Steve Baker MP Explains What Is Wrong With Banking

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Steve Baker MP (Conservative, Wycombe), writing in the Wall Street Journal Europe explains what’s wrong with the current banking system. You may need to subscribe to read the full article (try it) but here’s some choice quotes:

“If you borrow a friend’s painting and promise that you will give it back on demand, and you then lend that same painting to somebody else, you have committed a fraud. The same rules do not apply, however, to bankers. British parliamentarians have an opportunity to change that today, and I hope they do.

“Today, banks enjoy the legal privilege of fractional reserve banking, meaning they may lend out what they already owe depositors. By lending and investing on-demand deposits, banks create money by extending credit. When the bank’s investments turn sour—and investments often turn sour at some point—the bank cannot pay back the deposits and goes bust. Unless it manages to convince politicians that it is too large to fail, in which case it will be bailed out by taxpayers.

Steve then goes on to make a huge announcement, and something that we fully support:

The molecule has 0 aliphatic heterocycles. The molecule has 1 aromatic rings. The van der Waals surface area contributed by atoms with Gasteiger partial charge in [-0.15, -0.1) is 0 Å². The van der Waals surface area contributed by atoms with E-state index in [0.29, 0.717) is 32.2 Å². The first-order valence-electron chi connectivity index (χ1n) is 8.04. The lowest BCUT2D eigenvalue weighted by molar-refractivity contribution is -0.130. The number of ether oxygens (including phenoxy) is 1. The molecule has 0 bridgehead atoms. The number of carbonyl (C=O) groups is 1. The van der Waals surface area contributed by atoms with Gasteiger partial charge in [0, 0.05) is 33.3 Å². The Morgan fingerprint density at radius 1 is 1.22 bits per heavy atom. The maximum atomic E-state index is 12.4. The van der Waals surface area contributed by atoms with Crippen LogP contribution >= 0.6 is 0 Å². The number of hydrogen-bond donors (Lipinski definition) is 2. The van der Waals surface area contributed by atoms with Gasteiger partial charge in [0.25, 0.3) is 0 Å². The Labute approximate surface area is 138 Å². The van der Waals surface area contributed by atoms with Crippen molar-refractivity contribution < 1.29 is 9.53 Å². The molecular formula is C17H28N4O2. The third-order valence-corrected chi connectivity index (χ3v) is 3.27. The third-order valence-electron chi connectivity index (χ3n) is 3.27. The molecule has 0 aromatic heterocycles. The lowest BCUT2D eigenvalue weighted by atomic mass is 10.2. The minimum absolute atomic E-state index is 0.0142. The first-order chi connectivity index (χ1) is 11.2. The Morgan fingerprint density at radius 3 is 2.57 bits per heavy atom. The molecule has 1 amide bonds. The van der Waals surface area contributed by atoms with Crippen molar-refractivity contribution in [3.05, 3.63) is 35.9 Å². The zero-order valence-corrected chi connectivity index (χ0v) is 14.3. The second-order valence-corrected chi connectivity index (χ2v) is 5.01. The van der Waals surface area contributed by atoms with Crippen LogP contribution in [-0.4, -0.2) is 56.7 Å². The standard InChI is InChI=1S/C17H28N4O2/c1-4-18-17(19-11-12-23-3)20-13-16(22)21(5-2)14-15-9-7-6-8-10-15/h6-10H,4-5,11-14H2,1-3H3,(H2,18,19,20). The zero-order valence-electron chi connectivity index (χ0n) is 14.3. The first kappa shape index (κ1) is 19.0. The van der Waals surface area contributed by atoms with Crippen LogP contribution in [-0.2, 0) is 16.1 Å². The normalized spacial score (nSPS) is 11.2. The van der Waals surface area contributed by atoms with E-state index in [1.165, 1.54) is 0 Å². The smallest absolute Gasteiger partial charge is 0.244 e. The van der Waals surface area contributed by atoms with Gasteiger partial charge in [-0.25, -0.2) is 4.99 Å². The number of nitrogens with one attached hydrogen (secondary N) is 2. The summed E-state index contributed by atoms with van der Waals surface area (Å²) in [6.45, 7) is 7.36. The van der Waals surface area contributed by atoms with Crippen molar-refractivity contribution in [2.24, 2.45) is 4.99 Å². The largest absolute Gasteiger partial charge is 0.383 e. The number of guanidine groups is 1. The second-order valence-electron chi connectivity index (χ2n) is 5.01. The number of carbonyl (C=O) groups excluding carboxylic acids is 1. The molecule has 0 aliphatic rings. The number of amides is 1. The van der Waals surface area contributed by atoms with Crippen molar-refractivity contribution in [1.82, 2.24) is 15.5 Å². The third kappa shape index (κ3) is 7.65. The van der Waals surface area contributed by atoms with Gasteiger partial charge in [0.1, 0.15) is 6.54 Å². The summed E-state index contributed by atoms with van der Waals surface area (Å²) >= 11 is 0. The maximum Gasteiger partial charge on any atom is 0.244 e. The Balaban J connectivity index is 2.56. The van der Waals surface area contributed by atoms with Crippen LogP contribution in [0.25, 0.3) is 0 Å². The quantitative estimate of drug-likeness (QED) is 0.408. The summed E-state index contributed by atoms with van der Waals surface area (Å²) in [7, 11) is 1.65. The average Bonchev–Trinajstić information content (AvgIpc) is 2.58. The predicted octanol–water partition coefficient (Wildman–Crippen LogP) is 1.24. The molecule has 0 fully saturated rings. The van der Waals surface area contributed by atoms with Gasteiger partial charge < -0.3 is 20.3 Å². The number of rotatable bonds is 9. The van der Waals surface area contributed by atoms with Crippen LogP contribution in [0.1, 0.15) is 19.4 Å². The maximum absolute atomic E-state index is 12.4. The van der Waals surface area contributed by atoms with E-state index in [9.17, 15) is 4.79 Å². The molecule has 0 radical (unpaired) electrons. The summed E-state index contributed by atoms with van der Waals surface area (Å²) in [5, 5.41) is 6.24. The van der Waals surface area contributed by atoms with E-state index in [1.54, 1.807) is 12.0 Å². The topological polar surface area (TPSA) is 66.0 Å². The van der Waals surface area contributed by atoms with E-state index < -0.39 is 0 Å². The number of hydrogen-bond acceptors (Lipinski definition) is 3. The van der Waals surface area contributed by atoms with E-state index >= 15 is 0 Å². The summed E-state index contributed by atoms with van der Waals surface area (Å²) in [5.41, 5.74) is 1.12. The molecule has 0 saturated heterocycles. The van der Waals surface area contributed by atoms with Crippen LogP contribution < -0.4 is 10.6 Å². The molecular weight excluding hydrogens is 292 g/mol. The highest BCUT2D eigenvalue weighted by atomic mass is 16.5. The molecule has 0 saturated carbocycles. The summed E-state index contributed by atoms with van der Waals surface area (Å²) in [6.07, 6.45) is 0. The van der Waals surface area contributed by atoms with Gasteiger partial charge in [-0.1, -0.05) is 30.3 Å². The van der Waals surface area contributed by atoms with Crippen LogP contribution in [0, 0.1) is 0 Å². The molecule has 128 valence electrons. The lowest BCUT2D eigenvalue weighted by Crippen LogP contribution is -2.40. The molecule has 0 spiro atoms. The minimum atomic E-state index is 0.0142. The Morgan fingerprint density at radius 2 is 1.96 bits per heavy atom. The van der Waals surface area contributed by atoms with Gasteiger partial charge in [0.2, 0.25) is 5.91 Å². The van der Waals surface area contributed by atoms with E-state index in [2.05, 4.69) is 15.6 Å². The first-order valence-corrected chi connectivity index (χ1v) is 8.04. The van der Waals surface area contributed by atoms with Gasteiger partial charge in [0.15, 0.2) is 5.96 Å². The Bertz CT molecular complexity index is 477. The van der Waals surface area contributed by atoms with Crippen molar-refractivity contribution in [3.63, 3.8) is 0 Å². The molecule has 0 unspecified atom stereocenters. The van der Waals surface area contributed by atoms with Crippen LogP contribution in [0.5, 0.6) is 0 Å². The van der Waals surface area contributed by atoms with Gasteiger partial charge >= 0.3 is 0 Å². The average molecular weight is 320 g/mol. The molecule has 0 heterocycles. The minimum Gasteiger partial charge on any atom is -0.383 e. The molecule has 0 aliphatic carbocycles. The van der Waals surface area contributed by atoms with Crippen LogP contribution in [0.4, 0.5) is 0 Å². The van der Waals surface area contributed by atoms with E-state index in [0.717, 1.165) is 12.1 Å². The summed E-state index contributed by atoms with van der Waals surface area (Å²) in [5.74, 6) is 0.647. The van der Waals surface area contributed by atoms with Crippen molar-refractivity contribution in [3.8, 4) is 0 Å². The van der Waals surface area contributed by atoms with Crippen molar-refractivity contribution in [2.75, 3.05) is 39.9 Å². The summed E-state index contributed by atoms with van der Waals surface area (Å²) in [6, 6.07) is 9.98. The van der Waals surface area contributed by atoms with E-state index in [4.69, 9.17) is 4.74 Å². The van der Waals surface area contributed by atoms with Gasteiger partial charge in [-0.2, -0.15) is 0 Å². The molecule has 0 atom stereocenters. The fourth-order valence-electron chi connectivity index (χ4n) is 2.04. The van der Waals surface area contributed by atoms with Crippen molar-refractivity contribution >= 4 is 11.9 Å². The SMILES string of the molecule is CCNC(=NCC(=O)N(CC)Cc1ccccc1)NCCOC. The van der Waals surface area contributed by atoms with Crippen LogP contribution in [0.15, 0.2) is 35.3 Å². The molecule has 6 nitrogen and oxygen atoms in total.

“Today I will be supporting my colleague Douglas Carswell, member of Parliament for Clacton, as he introduces a bill to phase out fractional reserve banking. Our friends in the U.S. and Europe are watching closely, for the same crony capitalism afflicts the world. [...] Our Regulation of Deposits and Lending bill would allow you, Britons, to choose how your money is used. You would have the choice either to deposit your money for safe-keeping, or to save it for a term to be invested further by the bank. If safe-keeping is your choice, you can have your money back on demand. Your property rights would be intact—you would remain the owner of your deposit. You would probably not earn interest; in fact you may have to pay for the privilege of direct access through branches and cash machines. If, however, you want a yield, you may choose to deposit your money for a term instead. The bank can then invest it further, potentially earning you an income.”

But what about making sure the economy has enough credit? Steve goes on:

“Credit would continue to exist, backed by real savings. The saver would be fully aware of the benefits and risks when choosing between depositing money and saving it for a term.